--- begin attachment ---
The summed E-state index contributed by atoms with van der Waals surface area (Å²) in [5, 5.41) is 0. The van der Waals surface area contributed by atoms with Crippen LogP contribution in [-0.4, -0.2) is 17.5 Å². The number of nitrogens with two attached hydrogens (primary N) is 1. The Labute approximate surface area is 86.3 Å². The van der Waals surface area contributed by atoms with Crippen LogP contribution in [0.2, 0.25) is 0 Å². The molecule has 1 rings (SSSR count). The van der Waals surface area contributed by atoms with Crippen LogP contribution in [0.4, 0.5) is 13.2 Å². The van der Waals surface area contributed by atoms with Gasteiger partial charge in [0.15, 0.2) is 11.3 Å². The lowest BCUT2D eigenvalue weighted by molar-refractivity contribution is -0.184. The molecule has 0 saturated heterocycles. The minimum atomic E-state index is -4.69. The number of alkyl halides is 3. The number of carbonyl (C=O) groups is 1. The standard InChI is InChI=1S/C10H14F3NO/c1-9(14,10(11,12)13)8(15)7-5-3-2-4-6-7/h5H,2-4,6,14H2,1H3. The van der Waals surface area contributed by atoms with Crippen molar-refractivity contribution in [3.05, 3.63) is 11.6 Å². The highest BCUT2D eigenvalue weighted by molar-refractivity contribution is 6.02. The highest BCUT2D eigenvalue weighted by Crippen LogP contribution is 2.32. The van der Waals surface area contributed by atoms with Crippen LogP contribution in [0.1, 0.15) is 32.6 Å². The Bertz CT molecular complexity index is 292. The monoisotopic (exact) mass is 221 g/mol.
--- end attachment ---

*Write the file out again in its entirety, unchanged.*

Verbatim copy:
The summed E-state index contributed by atoms with van der Waals surface area (Å²) in [5, 5.41) is 0. The van der Waals surface area contributed by atoms with Crippen LogP contribution in [-0.4, -0.2) is 17.5 Å². The number of nitrogens with two attached hydrogens (primary N) is 1. The Labute approximate surface area is 86.3 Å². The van der Waals surface area contributed by atoms with Crippen LogP contribution in [0.2, 0.25) is 0 Å². The molecule has 1 rings (SSSR count). The van der Waals surface area contributed by atoms with Crippen LogP contribution in [0.4, 0.5) is 13.2 Å². The van der Waals surface area contributed by atoms with Gasteiger partial charge in [0.15, 0.2) is 11.3 Å². The lowest BCUT2D eigenvalue weighted by molar-refractivity contribution is -0.184. The molecule has 0 saturated heterocycles. The minimum atomic E-state index is -4.69. The number of alkyl halides is 3. The number of carbonyl (C=O) groups is 1. The standard InChI is InChI=1S/C10H14F3NO/c1-9(14,10(11,12)13)8(15)7-5-3-2-4-6-7/h5H,2-4,6,14H2,1H3. The van der Waals surface area contributed by atoms with Crippen molar-refractivity contribution in [3.05, 3.63) is 11.6 Å². The highest BCUT2D eigenvalue weighted by molar-refractivity contribution is 6.02. The highest BCUT2D eigenvalue weighted by Crippen LogP contribution is 2.32. The van der Waals surface area contributed by atoms with Crippen LogP contribution in [0.1, 0.15) is 32.6 Å². The Bertz CT molecular complexity index is 292. The monoisotopic (exact) mass is 221 g/mol.